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Editorial Results (free)

1. Why global turmoil hasn't sunk US markets. Yet. -

NEW YORK (AP) — Europe appears on the brink of another recession. Islamic militants have seized Iraqi territory. Russian troops have massed on the Ukraine border, and the resulting sanctions are disrupting trade. An Ebola outbreak in Africa and Israel's war in Gaza are contributing to the gloom.

2. US stocks creep higher following earnings news -

NEW YORK (AP) — The U.S. stock market crept higher Thursday following a mixed batch of corporate news. In Europe, investors brushed aside more worrying news on the economy and nudged markets up.

3. US stocks edge lower in late morning trading -

NEW YORK (AP) — U.S. stocks edged lower in late morning trading as investors assessed the latest company earnings and the outlook for the economy. Investors are still troubled by the potential for escalating tensions between Russia and the West over Ukraine.

4. Global tensions can't dent enthusiasm for stocks -

A war breaks out between Israel and Hamas. An airliner is shot out of the sky in Ukraine. A Portuguese bank's finances look shaky.

And the U.S. stock market's response? After dipping briefly on the bad news, it climbs higher.

5. IMF cuts US and global growth forecasts for 2014 -

WASHINGTON (AP) — The International Monetary Fund foresees the global economy expanding less than it had previously forecast, slowed by weaker growth in the United States, Russia and developing economies.

6. IMF cuts US and global growth forecasts for 2014 -

WASHINGTON (AP) — The International Monetary Fund foresees the global economy expanding less than it had previously forecast, slowed by weaker growth in the United States, Russia and developing economies.

7. US stocks drift as investors digest earnings -

Stocks were little changed in early trading Tuesday as investors sized up corporate earnings and new government data showing that retail sales inched up last month. Earnings from JPMorgan Chase and Goldman Sachs trumped Wall Street's expectations. Tobacco companies fell as investors got a look at the details of Reynolds American's takeover of rival Lorillard.

8. Who put sleeping pills into Wall Street's water? -

NEW YORK (AP) — Is the lack of fear on Wall Street something to fear?

Sunni extremists are inching closer to Baghdad. A housing bubble in China is deflating. Russia is massing troops near the Ukrainian border again. Military forces in Egypt and Thailand have staged coups.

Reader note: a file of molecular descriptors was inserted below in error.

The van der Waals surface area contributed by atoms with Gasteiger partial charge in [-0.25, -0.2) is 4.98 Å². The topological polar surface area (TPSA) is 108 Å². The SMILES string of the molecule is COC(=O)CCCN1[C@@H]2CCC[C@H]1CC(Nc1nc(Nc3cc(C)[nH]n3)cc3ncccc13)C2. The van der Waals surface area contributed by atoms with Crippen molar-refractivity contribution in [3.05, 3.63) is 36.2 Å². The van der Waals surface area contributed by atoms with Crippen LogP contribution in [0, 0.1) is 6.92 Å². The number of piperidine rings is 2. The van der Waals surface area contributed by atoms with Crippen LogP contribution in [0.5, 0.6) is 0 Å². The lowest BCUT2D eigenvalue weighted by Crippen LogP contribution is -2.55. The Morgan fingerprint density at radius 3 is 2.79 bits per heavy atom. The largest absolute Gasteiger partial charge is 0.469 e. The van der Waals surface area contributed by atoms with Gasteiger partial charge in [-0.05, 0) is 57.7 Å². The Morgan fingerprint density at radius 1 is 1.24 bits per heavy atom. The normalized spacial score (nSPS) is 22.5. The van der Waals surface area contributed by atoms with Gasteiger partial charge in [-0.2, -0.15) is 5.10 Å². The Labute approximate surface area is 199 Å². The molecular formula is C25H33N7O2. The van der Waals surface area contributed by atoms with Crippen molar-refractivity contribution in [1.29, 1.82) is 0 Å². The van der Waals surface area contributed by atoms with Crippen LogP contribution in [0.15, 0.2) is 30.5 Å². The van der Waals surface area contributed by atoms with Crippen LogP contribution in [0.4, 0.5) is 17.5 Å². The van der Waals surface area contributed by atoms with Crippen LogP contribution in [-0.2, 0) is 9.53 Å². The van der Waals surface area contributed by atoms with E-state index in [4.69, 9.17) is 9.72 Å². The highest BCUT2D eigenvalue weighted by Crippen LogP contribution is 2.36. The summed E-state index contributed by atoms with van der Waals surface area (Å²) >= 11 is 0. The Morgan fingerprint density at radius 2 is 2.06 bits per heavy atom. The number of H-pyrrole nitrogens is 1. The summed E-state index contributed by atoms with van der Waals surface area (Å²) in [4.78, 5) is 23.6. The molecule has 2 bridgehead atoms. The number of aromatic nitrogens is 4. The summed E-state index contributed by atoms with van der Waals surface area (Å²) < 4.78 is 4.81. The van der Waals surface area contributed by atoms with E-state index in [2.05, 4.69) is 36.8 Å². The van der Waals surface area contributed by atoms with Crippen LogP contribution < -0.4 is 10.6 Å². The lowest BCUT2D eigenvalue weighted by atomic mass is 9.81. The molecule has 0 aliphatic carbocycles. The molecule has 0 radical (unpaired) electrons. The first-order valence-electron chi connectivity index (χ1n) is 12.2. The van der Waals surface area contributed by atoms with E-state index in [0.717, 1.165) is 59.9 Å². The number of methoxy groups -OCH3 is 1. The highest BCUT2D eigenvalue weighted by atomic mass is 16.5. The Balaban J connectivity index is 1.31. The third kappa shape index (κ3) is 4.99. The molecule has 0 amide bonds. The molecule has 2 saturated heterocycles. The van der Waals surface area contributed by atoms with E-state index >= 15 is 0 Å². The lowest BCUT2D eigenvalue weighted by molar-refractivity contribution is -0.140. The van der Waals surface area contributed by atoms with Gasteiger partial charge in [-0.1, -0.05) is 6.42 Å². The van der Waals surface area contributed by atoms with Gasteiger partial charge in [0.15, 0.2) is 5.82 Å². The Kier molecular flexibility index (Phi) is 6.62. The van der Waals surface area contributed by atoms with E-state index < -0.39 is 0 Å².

9. Energetic stock market pushes toward milestones -

NEW YORK (AP) — The U.S. stock market is back to setting records.

After treading water for most of March and April, stocks are nudging deeper into record territory and are closing in on milestones with lots of zeros attached to them. The Dow Jones industrial average is within 30 points of 17,000 while the Standard & Poor's 500 is just shy of 2,000 after rising 6 percent this year.

10. US employers add 217K jobs; rate stays at 6.3 pct -

WASHINGTON (AP) — U.S. employers added 217,000 jobs in May, a substantial gain for a fourth straight month, fueling hopes that the economy will accelerate after a grim start to the year.

Monthly job growth has averaged 234,000 for the past three months, up sharply from 150,000 in the previous three. The unemployment rate, which is derived from a separate survey, remained 6.3 percent in May. That's the lowest rate in more than five years.

11. ECB enters uncharted territory with new stimulus -

FRANKFURT, Germany (AP) — The European Central Bank ventured into uncharted territory Thursday with a raft of unusual measures meant to revive the eurozone economy by getting credit flowing to companies and preventing a debilitating bout of deflation.

12. ECB takes raft of new steps to avoid deflation -

FRANKFURT, Germany (AP) — The European Central Bank on Thursday cut interest rates and took a raft of unconventional steps to prevent the 18-country eurozone from sliding into a bout of deflation that could kill off a muted economic recovery.

13. Stocks are higher after Europe steps up stimulus -

NEW YORK (AP) — Stocks are higher at midday after the European Central Bank took new steps to boost the region's sluggish economy.

The Standard & Poor's 500 index rose eight points, or 0.4 percent, to 1,936 as of noon Eastern time Thursday.

14. US stocks edge higher; Protective Life soars -

NEW YORK (AP) — Stocks rose modestly Wednesday, erasing an early decline, as investors waited to hear from the European Central Bank on Thursday.

Insurer Protective Life soared on news that it was being acquired by a Japanese company.

15. Stocks edge lower; Hillshire bidding war heats up -

NEW YORK (AP) — The stock market fell slightly Tuesday, pulling back from record highs the day before.

Hillshire Brands jumped as a bidding war for the company heated up, while Krispy Kreme Doughnuts plunged after issuing a disappointing forecast.

16. Stocks rise following revised manufacturing report -

NEW YORK (AP) — Stocks closed mostly higher on a quiet Monday following two reports that showed the manufacturing industries of the world's two largest economies expanded last month.

Both the Dow Jones industrial average and the Standard & Poor's 500 index were able to set record highs for a second trading day in a row.

17. How Low Can We Go? -